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The clinical utility of the ADI-R and ADOS in diagnosing autism

  • Michael Fitzgerald (a1)
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1 Larson, FV, Wagner, AP, Jones, PB, Tantam, D, Meng-Chuan, L, Baron-Cohen, S, et al. Psychosis in autism: comparison of the features of both conditions in a dually affected cohort. Br J Psychiatry 2017; 210: 269–75.
2 Fitzgerald, M. Schizophrenia and autism/Aspergers syndrome: overlap and difference. Clin Neuropsychiatry 2012; 9: 171–6.
3 Ventola, PE, Kleinman, J, Pandey, P, Barton, M, Allen, S, Greene, J, et al. Agreement among four diagnostic instruments for autism spectrum disorders in toddlers. J Autism Dev Disord 2006; 36: 839–47.
4 Baird, G, Simonoff, E, Pickles, A, Chandler, S, Loucast Meldrum, D, Charman, T. Prevalence of disorders of the autism spectrum disorder in a population cohort of children in South Thames: the Special Needs and Autism Project. Lancet 2006; 368: 210–5.
5 National Institute for Health and Care Excellence. Autism: Recognition, Referral, Diagnosis and Management of Adults on the Autism Spectrum. British Psychological Society & Royal College of Psychiatrists, 2012.
6 Feinstein, A. A History of Autism. Wiley-Blackwell, 2010.
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The British Journal of Psychiatry
  • ISSN: 0007-1250
  • EISSN: 1472-1465
  • URL: /core/journals/the-british-journal-of-psychiatry
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The clinical utility of the ADI-R and ADOS in diagnosing autism

  • Michael Fitzgerald (a1)
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Response to comments by Gary O’Reilly, (2017) on the Clinical Utility of the ADI-R and ADOS ...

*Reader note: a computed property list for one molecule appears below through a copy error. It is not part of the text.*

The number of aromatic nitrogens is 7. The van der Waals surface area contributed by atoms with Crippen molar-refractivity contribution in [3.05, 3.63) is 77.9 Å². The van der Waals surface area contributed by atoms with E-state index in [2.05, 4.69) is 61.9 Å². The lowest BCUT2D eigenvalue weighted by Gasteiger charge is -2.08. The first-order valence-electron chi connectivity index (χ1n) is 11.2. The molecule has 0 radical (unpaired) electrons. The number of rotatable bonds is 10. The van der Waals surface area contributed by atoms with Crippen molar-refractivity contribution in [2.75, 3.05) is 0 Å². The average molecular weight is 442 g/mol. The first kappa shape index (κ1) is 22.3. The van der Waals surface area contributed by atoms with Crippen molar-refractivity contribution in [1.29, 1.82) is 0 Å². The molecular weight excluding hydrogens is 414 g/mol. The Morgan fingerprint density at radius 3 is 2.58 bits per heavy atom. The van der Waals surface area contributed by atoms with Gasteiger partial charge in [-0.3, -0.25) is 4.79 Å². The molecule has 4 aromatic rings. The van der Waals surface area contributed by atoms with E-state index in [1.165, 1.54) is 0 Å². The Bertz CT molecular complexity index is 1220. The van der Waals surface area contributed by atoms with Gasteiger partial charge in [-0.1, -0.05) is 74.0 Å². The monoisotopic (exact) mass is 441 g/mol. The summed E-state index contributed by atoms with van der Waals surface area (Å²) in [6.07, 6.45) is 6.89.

michael fitzgerald, Psychiatrist, Trinity College, Dublin, Ireland
08 March 2018

Dear Editor,

I read, with interest, the comments by Gary O’Reilly, (2017) on the Clinical Utility of the ADI-R and ADOS in diagnosing autism. I would like to point out that the NICE Guideline No. 142 states that, “ADI-R is not the gold standard for diagnosis”, of autism. The broader autism phenotype is supported by the genetics of autism. Autism is one of the most genetic conditions in psychiatry. Psychiatrists and psychologists divide themselves into two groups; (1) the “splitters”, who observe narrow diagnosis and (2) the “lumpers”, who see Spectrums. Clearly at this stage in the development of psychiatry and psychology what we have are lumpers who see conditions like autism, ADHD, schizophrenia etc on Spectrums. This is a very accurate reflection of where psychiatry and clinical psychology is today. It is possible that in the future, we will have diagnosis based on biomarkers, diagnosis based on neuroimaging, neurophysiology, genetics etc. We are a very long way away from that yet. For clinicians who work with patients with the disorders mentioned above seen every day in the clinical practice are Spectrums. The so-called, “splitters diagnosis” in psychiatry is little more than pseudoscience. The ADI-R does not reflect the usual spectrum of autism seen in routine clinical

practice. Research using this instrument needs to be redone using a definition of autism that exists in the general population. What is the point in doing research on a narrow group of persons with autism, not reflecting the general population of persons with autism. The narrow diagnosis gives you a highly biased sample and a sample that does not reflect the general population which is critical for scientific research. Research using a narrow concept of autism needs to be re-done as it does not reflect autism in the general population.

Reilly G: The Clinical Utility of the ADI-R and ADOS in diagnosing autism. Br. J. Psychiatry 2017, 2011(2) 117.

National Institute for Health & Care Excellence: Autism. British Psychological Society and Royal College of Psychiatrists, 2012.

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Conflict of interest: None declared

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